Machhindranaths Of The Valley

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Aashish Mishra

Patan’s famous Rato Machhindranath (Padmapani Lokeshwor) Jatra is set to begin next week. The idol will be placed on its wooden chariot at Pulchowk on Sunday and the pulling of that chariot will begin on Wednesday. Provided the COVID-19 pandemic does not take a sudden and drastic turn for the worse, this year, the Jatra will be held in its unabridged form after a break of two years.

A month earlier, in Kathmandu, another chariot festival for the Seto Machhindranath (Aryawalokiteshwor) was held amid much fanfare.

These two Machhindranaths are arguably the most famous manifestations of the deity but they are not the only ones. Mythologically, they are believed to be 108 incarnations of the god Lokeshwor or Matsyendranath (Machhindranath) and four are worshipped with special significance in the Kathmandu Valley – Adinath of Chobhar, Padmapani Lokeshwor of Patan, Aryawalokiteshwor of Kathmandu and Srishtikanta Lokeshwor of Nala. Of these four, the former two have red-coloured idols while the latter two have white idols.

All four gods are taken around their respective cities in chariots too. But the kind of chariot used varies. The Rato Machhindranath and Seto Machhindranath of Lalitpur and Kathmandu respectively have wheeled chariots which are pulled by devotees while the Nala Machhindranath gets carried around in a palanquin. Scholars and historians say that Nala too used to build a wheeled chariot for its Lokeshwor but the tradition died out. Meanwhile, for Chobhar’s Adinath, priests transfer the god’s consciousness from the idol into a holy urn (Kalash) through special Tantric rituals and parade that urn around the local neighbourhoods.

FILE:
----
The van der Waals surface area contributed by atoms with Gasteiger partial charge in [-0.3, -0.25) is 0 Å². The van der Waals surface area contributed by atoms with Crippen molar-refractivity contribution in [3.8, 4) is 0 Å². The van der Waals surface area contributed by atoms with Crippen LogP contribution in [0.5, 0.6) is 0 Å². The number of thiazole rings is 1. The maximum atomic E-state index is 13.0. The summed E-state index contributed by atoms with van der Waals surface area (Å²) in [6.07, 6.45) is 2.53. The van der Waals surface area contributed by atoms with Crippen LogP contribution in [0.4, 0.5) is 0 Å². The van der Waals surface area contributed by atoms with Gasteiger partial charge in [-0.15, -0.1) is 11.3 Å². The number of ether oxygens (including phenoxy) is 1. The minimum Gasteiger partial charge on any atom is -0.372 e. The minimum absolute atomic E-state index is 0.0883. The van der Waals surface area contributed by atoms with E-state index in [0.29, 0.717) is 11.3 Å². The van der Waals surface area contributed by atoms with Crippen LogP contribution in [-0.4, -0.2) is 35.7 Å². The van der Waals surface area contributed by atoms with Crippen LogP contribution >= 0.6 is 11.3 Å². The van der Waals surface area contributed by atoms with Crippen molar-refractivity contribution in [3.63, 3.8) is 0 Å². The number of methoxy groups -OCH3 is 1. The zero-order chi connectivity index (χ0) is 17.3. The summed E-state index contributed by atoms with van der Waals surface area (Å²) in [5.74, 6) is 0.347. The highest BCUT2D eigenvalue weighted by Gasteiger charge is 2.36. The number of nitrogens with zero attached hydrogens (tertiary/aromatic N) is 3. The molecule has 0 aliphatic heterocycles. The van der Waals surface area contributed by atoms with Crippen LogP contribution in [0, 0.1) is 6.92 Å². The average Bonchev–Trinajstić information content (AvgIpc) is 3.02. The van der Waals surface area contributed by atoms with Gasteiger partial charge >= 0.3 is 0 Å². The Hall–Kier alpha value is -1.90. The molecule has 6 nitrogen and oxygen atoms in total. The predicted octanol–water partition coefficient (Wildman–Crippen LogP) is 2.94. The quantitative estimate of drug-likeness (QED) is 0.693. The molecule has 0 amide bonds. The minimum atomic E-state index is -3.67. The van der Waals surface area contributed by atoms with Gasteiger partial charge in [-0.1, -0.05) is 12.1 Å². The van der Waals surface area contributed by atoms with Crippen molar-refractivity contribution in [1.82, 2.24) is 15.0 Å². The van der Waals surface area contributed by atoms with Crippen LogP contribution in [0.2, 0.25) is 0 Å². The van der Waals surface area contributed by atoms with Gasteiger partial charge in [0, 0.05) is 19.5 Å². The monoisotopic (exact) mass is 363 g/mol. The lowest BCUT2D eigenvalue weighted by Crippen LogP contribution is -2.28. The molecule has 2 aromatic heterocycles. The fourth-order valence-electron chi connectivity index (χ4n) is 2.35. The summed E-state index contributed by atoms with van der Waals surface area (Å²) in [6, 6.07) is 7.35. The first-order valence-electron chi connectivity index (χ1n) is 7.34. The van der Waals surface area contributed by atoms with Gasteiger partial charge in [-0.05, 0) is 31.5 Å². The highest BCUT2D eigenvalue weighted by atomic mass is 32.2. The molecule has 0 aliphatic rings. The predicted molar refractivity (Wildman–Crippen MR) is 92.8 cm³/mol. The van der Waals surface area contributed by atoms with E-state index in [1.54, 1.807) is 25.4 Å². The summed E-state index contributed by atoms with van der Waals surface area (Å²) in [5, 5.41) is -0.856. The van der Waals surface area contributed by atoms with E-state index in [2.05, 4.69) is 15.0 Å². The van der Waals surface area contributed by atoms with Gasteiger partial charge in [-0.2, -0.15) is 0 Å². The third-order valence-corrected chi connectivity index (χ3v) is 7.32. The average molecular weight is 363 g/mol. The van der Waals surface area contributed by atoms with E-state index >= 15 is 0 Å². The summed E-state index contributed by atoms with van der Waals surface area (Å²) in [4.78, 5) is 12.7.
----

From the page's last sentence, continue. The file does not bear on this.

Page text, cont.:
All four Machhindranaths and in fact all 108 Lokeshwors are worshipped as gods of compassion (Karunamaya). Nevertheless, the four also have their own individual significance. Adinath is believed to be the oldest among the four, hence the title ‘Adi’ which means first or pioneer in Sanskrit. It is considered to be a form of Maha Manjushree, the semi-divine person who cut open the Chobhar gorge with his sword and drained the lake that was Kathmandu Valley. Padmapani Lokeshwor is regarded as the god of rain and good harvest. Aryawalokiteshwor is the god of plentifulness. As the story goes, a farmer discovered its idol while ploughing his field in Jamal. He took it home and put it in a container full of rice. By virtue of the divine statue, the container never emptied no matter how much rice the farmer and his family took out of it. This is supposed to highlight the role of Seto Machhindranath in preventing famines. Srishtikanta Lokeshwor is revered as the creator of all life in the universe.

Likewise, all four gods are also prayed to as the patron divinities of the respective localities they are based in. Adinath resides in Chobhar and hence, is worshipped as Choba Dya, the god (Dya) of Chobhar. Padmapani’s temple is in Bungamati and is called Bunga Dya in Nepal Bhasa. It is to be noted though that it only spends half the year at Bungamati and for the other half, has another temple at Tabahal, near Tangal in the core city of Patan. Aryawalokiteshwor has its temple in Janabahal and is known among the natives of the valley as Janabaha Dya and Srishtikanta is worshipped as Nala Dya.

The Rato Machhindranath Jatra of Patan, though, has particular significance as it involves almost every city of Kathmandu. 

When its chariot is pulled to Gabahal, the residents of Kathmandu celebrate the Jatra, when it is pulled to Sundhara, the people of Bhaktapur celebrate Jatra, when it is taken to Lagankhel, the locals of Lalitpur celebrate and when it is taken to Jawalakhel, the rulers and the entire country celebrates.

What is special in Patan is that one Lokeshwor is accompanied by another. The chariot of Padmapani Lokeshwor travels around the city with the chariot of Jattadhari Lokeshwor, better known as Minnath or Chakubaha Dya. 

The latter has been worshipped in the city since before the arrival of Machhindranath and is the one who brings Karunamaya into the city from Pulchowk.


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